A.R. Ramirez

I'm A.R. Ramirez

Comic Geek/Grad Student

This is where I can let my mind and all its randomness go free.

I have a blog where I write about comics and life, check it out here:


The Batman by Alex Ross


For best results, sync it up with the Vanilla Ice song.


For best results, sync it up with the Vanilla Ice song.

(via midtowncomics)



David Mack painted this stunning rendition of Cyclops with brush and ink at San Diego Comic-Con 2014. Cyclops has long been my favorite X-Man and the dichotomy between his extraordinary power and the struggle for control has always been a fascinating aspect of his character. David really captured the awesome power of his optic blasts with this piece that shows the visceral energy of the mutant cutting loose with full force!

Really enjoyed this Cyclops in brush & ink. Here is a painted Cyclops from All New X-Men #25: https://www.facebook.com/21231086294/photos/a.155268256294.118639.21231086294/10152098432971295/?type=3&theater
I have no imagination; I just steal from life and change the color. Then it’s a comic book.


Many many characters, but only one Robin


By Bruce Timm

(via m4dtown)


the comic book industry


We can be heroes just for one day.

(via trendgraphy)


From Sketch to Finish: Detective Comics #33 cover by Francis Manapul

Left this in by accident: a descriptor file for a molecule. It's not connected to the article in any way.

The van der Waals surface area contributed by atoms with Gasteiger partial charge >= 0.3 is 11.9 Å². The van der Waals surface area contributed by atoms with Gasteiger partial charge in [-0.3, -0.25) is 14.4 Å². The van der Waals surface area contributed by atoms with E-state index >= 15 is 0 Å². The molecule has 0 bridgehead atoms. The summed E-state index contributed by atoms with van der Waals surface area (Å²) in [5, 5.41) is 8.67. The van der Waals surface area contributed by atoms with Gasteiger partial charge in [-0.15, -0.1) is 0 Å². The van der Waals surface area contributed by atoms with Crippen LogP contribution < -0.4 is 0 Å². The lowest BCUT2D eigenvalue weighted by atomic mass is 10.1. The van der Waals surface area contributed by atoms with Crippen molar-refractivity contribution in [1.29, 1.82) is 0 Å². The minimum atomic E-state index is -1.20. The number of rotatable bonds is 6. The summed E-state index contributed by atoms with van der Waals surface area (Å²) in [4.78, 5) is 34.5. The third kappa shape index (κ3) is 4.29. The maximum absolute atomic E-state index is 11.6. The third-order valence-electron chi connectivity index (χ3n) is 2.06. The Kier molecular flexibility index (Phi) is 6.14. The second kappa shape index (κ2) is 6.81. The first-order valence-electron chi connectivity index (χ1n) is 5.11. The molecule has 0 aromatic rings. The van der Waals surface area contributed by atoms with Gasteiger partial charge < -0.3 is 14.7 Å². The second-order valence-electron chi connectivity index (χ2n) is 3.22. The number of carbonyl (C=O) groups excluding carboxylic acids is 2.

(via why-i-love-comics)


Ra’s Al Ghul by Mike Mignola

Asker Anonymous Asks:
I understand how one can become a comic writer and/or artist, but I rarely if ever hear stories about how someone can become a comic editor. Any tips?
arramirez arramirez Said:


I don’t think my path to editing comics is what anyone would call normal since the bulk of my comic book career has been in the publicity space, so I’m hesitant to speak with any authority. I’m also in the very early stages of being an editor, so I’m not really an expert, by any means. But I’ll do my best.

Being an editor - at least from what I can tell - is unlike writing or art because it’s not a freelance position most of the time, it’s a full-time, in-house office job. You have to apply, interview, come to an office daily, etc. At least in terms of comics from DC, Marvel, Archie and others. 

I would suggest keeping your eyes on the respective job/career pages of the comic book companies you’d like to work for. Have an updated resume ready to load/send when a job you’re interested in pops up and treat the opportunity less like A DREAM COME TRUE and more like a job.

In terms of experience, I think it helps to have some writing/editing/publishing background, but that’s not the be-all, end-all. Comics experience - be it in production or some other aspect of the industry is good, too, because it shows you know the quirks and tropes of comics. Also, you should LOVE comics. That’s a given. Because editing is hard work and can be thankless. But I’ve also seen how rewarding, inspirational and just plain awesome it can be. So, there’s a huge upside. 

Hope this helps and good luck!


Hellboy and Batman by Mike Mignola

I don’t start a story until I know where it’s going to end.

(via m4dtown)